The guest post was written by Ed Carter.
How do you help a senior loved one when you live far away? There is no one easy or right answer for everyone. There are some tactics to consider when you feel your loved one needs your continuous presence for care and attention. Moving closer to your senior loved one is not an easy decision or one that should be taken lightly. Despite the fact that some caregiving coordination can be done from afar, along with the creation of emergency plans, it’s often easier for caregivers to move closer to their loved ones to provide help on a regular basis.
Moving closer to your senior loved one requires careful preparation. You’ll need to figure out what kind of changes will be necessary once you arrive for yourself and your loved one. Consider if additional services such as home health are required. Determine if they can remain in their residence or if they’ll need to sell their home. Caregivers need to take care of themselves in addition to their loved ones. Explore services such as meal preparation, cleaning services, or other supports that will lighten your burden. Here are some tips to help you with your planning.
Do Your Homework
Buying a home in a new area requires homework, and it will also help to give you peace of mind about a smooth process. Map out a step-by-step plan that includes an assessment of your financial wellness. Download a credit monitoring app to help you keep track of your score (and possibly boost it). Look into getting pre-approved for a loan. This makes the home buying process quicker and will reduce some anxiety about the cost. To get a better idea of the homes in your price range, tour virtually or in person. Lastly, check out this helpful guide that tells you everything you need to know about mortgages.
Keep Your Loved One’s Home in Mind
Of course, if your loved one owns their home, you’ll need to take that space into consideration too. Decide if the residence is too much for you or your loved one to maintain; or if there is a need to save money by moving to an apartment or senior community. You’ll need help listing the property for sale. Whether your loved one stays or moves, you’ll also need to hire some services to make adaptive changes, clean, or make repairs.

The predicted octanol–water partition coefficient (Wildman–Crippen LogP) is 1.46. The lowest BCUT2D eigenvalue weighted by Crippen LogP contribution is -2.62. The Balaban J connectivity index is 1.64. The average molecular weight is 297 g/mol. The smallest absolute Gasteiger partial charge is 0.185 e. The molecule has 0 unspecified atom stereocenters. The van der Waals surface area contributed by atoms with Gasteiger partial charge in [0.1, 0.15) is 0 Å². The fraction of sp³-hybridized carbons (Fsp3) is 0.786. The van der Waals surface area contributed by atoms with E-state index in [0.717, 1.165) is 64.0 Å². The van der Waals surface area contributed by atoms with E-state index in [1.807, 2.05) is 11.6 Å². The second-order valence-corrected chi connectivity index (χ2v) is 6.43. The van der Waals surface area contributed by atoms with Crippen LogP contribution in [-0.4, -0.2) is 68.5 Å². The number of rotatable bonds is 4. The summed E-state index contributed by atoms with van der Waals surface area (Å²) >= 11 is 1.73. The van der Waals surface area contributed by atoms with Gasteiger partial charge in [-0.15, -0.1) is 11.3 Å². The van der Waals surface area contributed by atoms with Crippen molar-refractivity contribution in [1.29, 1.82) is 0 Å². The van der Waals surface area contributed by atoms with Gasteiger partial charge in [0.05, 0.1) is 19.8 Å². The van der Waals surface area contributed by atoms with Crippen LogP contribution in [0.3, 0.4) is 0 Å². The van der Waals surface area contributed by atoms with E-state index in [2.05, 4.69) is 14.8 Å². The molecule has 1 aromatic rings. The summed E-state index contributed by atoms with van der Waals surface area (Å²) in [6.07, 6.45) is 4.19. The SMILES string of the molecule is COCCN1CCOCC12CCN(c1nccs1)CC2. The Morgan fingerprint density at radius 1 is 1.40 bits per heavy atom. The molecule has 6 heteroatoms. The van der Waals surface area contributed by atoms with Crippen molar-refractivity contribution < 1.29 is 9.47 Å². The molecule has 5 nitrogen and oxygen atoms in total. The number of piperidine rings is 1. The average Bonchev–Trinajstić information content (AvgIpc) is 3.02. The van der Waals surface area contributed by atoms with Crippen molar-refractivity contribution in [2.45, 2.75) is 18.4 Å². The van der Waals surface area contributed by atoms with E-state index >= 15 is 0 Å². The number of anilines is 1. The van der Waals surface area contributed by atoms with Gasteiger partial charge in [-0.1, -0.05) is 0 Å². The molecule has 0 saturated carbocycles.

The roof and gutters are a significant consideration, since they’re a big factor for homebuyers and can affect the foundation. Cleaning the gutters twice a year is crucial to keep leaves and other debris from creating blockages and creating leaks. Since this can be a dangerous chore, hire a pro to do it safely by searching online. The cost typically ranges from a few hundred dollars to $350 depending on the size of the job and location.
Set Up Some Resources
Moving to a new home and tackling your loved one’s needs means there will be a lot on your plate. It’s a good idea to set up some helpful resources before you even arrive. Get to know their neighbors, and search for senior services online (extensive list of resources) that will be useful to your loved one, such as free rides, grocery delivery, and cleaning services. Look for useful apps that keep track of medication times or stay in touch with their family and friends. The more tools you have ready to go, the easier it will be for you to hit the ground running when you get to your new home.
Helping a senior loved one can take a toll on your mental and physical health. Make it a priority to take care of yourself as well; physically and spiritually. This will it allow you to stay focused as a caregiver and will help you keep your loved one safe. Remember that you can not be an effective caregiver if you are not at your best. The airlines remind you to put on your oxygen mask in the event of an emergency before helping someone else.
Ed Carter has worked with clients of all ages, backgrounds, and incomes. About 10 years into his career, he saw a need for financial planners who specialize in helping individuals and families living with disabilities. firstname.lastname@example.org
Judith Sands has over 30 years of experience as a healthcare professional and is a recognized authority in the areas of quality, risk management, and patient safety. Her current focus is on ensuring patient safety, care coordination, and bringing dignity to end-of-life care. Don’t hesitate to reach out!
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